A US appeals court on Thursday refused to revive a lawsuit filed by states against Meta’s Facebook that alleged the company had broken antitrust law.
Dozens of states led by New York asked the US Court of Appeals for the District of Columbia last year to reinstate the lawsuit, which US District Judge James Boasberg of the District of Columbia rejected, saying they had waited too long to file.
Both the Federal Trade Commission and the states had asked the court in 2020 to order Facebook to sell Instagram, which it bought for $1 billion (nearly Rs. 8,120 crore) in 2012, and WhatsApp, which it bought for $19 billion (nearly Rs. 1,55,330 crore) in 2014. The FTC case is going forward.
The three-judge unanimous appeals court panel said it agreed that “the states unduly delayed in bringing suit.”
“The States were on notice of Facebook’s two major acquisitions. Both were publicized,” Circuit Judge A. Raymond Randolph wrote, noting that the FTC had investigated both transactions.
Neither the New York attorney general’s office nor Facebook immediately responded to a request for comment.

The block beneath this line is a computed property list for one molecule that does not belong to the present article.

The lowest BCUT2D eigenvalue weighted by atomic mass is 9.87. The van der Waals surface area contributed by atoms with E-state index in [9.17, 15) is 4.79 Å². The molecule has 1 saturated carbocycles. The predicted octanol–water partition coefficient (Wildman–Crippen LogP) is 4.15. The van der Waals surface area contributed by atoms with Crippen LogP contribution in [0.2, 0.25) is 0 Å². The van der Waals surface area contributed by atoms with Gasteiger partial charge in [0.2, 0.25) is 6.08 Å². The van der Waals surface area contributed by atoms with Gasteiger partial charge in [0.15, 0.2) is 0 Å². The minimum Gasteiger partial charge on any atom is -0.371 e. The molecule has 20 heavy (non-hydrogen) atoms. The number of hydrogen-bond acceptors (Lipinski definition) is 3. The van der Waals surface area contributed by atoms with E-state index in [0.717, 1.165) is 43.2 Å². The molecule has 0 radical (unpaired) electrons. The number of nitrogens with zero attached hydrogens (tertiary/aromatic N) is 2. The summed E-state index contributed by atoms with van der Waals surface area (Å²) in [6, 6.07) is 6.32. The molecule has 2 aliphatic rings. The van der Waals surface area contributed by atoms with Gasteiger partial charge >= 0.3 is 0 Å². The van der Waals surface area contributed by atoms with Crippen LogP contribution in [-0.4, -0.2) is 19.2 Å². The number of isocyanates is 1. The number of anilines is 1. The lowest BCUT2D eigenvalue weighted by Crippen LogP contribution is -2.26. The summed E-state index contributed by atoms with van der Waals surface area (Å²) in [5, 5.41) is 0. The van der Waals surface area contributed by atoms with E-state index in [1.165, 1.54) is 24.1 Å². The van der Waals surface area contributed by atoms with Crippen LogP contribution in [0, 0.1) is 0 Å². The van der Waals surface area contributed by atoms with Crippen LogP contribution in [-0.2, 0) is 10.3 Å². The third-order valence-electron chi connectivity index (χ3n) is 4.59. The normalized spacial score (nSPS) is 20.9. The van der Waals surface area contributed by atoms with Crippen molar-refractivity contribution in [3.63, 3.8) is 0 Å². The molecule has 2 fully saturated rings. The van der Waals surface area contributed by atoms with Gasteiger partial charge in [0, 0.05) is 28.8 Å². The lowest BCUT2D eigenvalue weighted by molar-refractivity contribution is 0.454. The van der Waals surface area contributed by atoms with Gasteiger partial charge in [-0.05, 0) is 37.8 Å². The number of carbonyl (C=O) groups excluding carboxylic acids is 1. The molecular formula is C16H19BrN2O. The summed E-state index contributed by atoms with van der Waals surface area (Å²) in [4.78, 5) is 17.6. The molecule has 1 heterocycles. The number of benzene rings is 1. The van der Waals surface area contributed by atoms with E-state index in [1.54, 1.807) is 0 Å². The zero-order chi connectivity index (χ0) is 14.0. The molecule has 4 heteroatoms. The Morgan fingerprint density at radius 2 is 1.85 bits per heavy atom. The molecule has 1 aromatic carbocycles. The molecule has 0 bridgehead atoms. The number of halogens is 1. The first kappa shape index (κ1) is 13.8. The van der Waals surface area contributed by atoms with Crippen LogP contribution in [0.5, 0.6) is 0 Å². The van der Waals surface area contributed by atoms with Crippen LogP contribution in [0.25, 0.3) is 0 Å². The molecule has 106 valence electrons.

In February this year, Meta registered another win as a judge released a ruling denying the Federal Trade Commission’s request to stop Meta Platforms from buying virtual reality content maker Within Unlimited, rejecting the regulator’s concerns the deal would reduce competition in a new market.
A December trial to decide if Meta could go forward with the relatively small deal was seen as a test of the FTC’s bid to head off what it sees as a repeat of the company acquiring small upcoming would-be rivals to dominate a market, this time in the nascent virtual and augmented reality markets.
Judge Edward Davila of the US District Court for the Northern District of California said the FTC had failed to show that Meta would have entered the market to make dedicated fitness content if it was unable to buy Within.
© Thomson Reuters 2023